|Publication number||US6136445 A|
|Application number||US 08/682,042|
|Publication date||Oct 24, 2000|
|Filing date||Jul 16, 1996|
|Priority date||Jul 20, 1995|
|Also published as||CA2181610A1, DE19526478A1, EP0754740A2, EP0754740A3, EP0754740B1|
|Publication number||08682042, 682042, US 6136445 A, US 6136445A, US-A-6136445, US6136445 A, US6136445A|
|Inventors||Christian Gruner, Reinhart Schmitt, Hans-Peter Patzschke|
|Original Assignee||Herberts Gesellschaft Mit Beschrankter Haftung|
|Export Citation||BiBTeX, EndNote, RefMan|
|Patent Citations (14), Referenced by (10), Classifications (17), Legal Events (5)|
|External Links: USPTO, USPTO Assignment, Espacenet|
This invention relates to a polymer sheet which has been coated with a lacquer which contains binder vehicle, effect pigment, organic solvent and water, and to a method of applying the coated polymer sheet to molded bodies.
Moldings based on plastics, which are to be used together with metal parts and which require a coating, are increasingly being employed in the automobile industry. Plastics moldings of this type consist of polypropylene or other thermoplastics or temperature setting plastics and can be coated with plain colors and effect colors with or without pretreatment. It is also possible for plastics parts not to be directly coated with lacquers but to be clad with lacquer-coated backing sheets. The coated backing sheets are applied to the motor vehicle parts by deformation with the application of heat and/or vacuum.
Processes of this type for the manufacture of interior parts of motor vehicles are already in use. When effect lacquer systems which are customary for motor vehicle bodywork are used in the outer colors, this results in visual defects in the uniformity of the effect coating and in cracks when it is subjected to dilatation, and these fissures continue in the sheet used, with tearing of the same. This can be circumvented by heating the coated sheet to high temperatures, where 145° C. is quoted as the minimum temperature, whereby the lacquer film becomes sufficiently flowable at the time of deformation. These processes are described in EP-A-0 251 546 96B1 and EP-A-0 261 815 B1, wherein polyester or polyurethane sheets are used as the sheet, a commercially available solvent lacquer (Durethane 101 PPG Industries) is used as the lacquer, and a commercially available acrylic adhesive is used as the adhesive. It is disadvantageous that during the flow processes which are utilised the position of lamellar effect pigments in relation to each other and their geometric alignment within the effect lacquer coat alter in such a way that the uniform appearance of the effect lacquer coat is impaired, whilst no defects occur for solid colour lacquers. Moreover, on account of the high temperatures many polymers of interest cannot be used as sheet materials, since the optimum temperature range for forming processes, with the maximum elongation at tear for thermoplastics or the crystallite melting range for partially crystalline polymers, has already been exceeded. The high deformation temperatures also make the deformation process susceptible to defects at different temperatures within the production range.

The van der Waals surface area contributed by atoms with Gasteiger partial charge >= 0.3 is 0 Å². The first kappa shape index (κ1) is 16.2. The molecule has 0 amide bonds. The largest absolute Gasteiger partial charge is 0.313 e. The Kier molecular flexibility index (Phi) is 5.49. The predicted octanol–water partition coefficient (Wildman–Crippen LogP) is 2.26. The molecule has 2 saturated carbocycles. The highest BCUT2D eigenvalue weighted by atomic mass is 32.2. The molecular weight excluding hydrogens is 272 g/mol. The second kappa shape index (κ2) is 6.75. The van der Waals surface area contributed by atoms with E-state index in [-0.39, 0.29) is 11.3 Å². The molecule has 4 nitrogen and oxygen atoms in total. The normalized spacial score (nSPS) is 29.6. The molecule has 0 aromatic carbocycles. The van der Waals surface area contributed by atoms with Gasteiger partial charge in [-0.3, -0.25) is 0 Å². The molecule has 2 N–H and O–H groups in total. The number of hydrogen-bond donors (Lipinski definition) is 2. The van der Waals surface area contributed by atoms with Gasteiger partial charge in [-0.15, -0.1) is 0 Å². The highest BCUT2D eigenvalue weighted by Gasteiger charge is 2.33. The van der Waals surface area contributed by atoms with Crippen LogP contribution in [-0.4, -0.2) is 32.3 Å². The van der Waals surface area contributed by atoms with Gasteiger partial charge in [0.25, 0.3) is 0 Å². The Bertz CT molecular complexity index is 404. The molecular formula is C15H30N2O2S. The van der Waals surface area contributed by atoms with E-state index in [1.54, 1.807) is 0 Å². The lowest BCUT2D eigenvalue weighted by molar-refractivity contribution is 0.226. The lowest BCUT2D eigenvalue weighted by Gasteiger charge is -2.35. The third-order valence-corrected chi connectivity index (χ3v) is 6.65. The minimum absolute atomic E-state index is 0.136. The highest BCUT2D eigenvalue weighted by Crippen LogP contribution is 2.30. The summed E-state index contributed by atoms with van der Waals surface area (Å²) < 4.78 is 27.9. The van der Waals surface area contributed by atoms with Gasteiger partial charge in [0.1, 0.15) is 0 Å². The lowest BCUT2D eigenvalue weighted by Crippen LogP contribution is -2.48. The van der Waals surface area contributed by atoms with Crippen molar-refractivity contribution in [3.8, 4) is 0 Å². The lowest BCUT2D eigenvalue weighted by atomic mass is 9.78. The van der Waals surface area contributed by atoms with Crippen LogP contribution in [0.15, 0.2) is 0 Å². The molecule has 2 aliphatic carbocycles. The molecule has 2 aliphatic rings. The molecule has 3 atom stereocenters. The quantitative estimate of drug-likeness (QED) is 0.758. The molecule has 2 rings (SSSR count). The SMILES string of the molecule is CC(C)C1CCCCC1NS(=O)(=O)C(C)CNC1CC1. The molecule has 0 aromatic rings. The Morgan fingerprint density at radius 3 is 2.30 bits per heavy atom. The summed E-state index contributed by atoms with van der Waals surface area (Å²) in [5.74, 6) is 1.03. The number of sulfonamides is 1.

EP-A-0 441 888 claims a process in which dual effect lacquer coats comprising effect pigments of different sizes are applied to polymer backing sheets, wherein these coats together produce effect coatings which are particularly attractive visually. Sheets for thermal deformation can be coated using this system if the melting temperature of the lamellar effect pigments is around 5° C. to 50° C. higher than the temperature of thermal deformation. Therefore, high deformation temperatures are necessary, or low-melting effect pigments have to be used. Moreover, two coats of lacquers containing effect pigments have to be applied.
One fundamental problem is that during the plastic flow processes which occur on deformation, the positioning of the effect pigments is altered in an irregular manner corresponding to the flow of the sheet material, and the uniform appearance of the deformed sheet is thus impaired and visual defects such as streak-like phenomena occur. However, even tests with elastomeric thin film substrates have shown that cracking and detachment of applied coatings occur during deformations, and thus effect-coated moldings cannot be produced.
EP-A-0 352 298 B1 describes a process in which fluoropolymers are used as binder vehicles for lacquers for coating sheets which are first thermally deformed into their final geometry and are subsequently back-filled, on their back face, with plastic molding material in an injection molding process. A disadvantage here is that two operations are necessary in order to deform the sheet and to anchor it on the supporting plastic material, and that fluoropolymers are expensive and problematical materials.